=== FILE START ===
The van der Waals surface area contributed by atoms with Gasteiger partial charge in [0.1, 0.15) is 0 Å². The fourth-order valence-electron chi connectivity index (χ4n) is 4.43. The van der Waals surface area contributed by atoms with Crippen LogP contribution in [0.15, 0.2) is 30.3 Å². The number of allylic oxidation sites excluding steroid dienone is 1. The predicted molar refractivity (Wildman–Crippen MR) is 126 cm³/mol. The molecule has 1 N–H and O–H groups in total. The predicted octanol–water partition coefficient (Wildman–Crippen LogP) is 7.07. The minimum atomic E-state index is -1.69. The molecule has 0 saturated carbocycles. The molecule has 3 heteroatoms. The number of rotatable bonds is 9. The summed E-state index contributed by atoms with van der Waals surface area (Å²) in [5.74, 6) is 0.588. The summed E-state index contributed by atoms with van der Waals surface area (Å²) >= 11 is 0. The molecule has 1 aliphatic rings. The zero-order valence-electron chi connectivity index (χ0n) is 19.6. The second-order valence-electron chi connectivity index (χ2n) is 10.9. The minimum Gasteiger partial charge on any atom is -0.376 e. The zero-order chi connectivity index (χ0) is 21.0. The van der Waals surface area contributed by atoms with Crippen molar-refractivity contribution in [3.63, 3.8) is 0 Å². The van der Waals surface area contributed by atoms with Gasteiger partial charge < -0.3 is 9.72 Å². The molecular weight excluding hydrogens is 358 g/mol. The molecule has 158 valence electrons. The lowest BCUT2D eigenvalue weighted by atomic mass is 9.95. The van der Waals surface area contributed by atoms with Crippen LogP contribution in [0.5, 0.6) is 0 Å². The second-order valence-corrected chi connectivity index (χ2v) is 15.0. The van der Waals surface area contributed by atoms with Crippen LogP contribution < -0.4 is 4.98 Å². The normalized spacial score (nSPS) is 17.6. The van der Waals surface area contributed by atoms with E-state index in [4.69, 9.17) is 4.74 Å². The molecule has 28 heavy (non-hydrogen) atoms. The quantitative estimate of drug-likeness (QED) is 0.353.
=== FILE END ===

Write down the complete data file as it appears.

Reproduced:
The van der Waals surface area contributed by atoms with Gasteiger partial charge in [0.1, 0.15) is 0 Å². The fourth-order valence-electron chi connectivity index (χ4n) is 4.43. The van der Waals surface area contributed by atoms with Crippen LogP contribution in [0.15, 0.2) is 30.3 Å². The number of allylic oxidation sites excluding steroid dienone is 1. The predicted molar refractivity (Wildman–Crippen MR) is 126 cm³/mol. The molecule has 1 N–H and O–H groups in total. The predicted octanol–water partition coefficient (Wildman–Crippen LogP) is 7.07. The minimum atomic E-state index is -1.69. The molecule has 0 saturated carbocycles. The molecule has 3 heteroatoms. The number of rotatable bonds is 9. The summed E-state index contributed by atoms with van der Waals surface area (Å²) in [5.74, 6) is 0.588. The summed E-state index contributed by atoms with van der Waals surface area (Å²) >= 11 is 0. The molecule has 1 aliphatic rings. The zero-order valence-electron chi connectivity index (χ0n) is 19.6. The second-order valence-electron chi connectivity index (χ2n) is 10.9. The minimum Gasteiger partial charge on any atom is -0.376 e. The zero-order chi connectivity index (χ0) is 21.0. The van der Waals surface area contributed by atoms with Crippen molar-refractivity contribution in [3.63, 3.8) is 0 Å². The van der Waals surface area contributed by atoms with Gasteiger partial charge < -0.3 is 9.72 Å². The molecular weight excluding hydrogens is 358 g/mol. The molecule has 158 valence electrons. The lowest BCUT2D eigenvalue weighted by atomic mass is 9.95. The van der Waals surface area contributed by atoms with Crippen LogP contribution in [0.5, 0.6) is 0 Å². The second-order valence-corrected chi connectivity index (χ2v) is 15.0. The van der Waals surface area contributed by atoms with Crippen LogP contribution < -0.4 is 4.98 Å². The normalized spacial score (nSPS) is 17.6. The van der Waals surface area contributed by atoms with E-state index in [4.69, 9.17) is 4.74 Å². The molecule has 28 heavy (non-hydrogen) atoms. The quantitative estimate of drug-likeness (QED) is 0.353.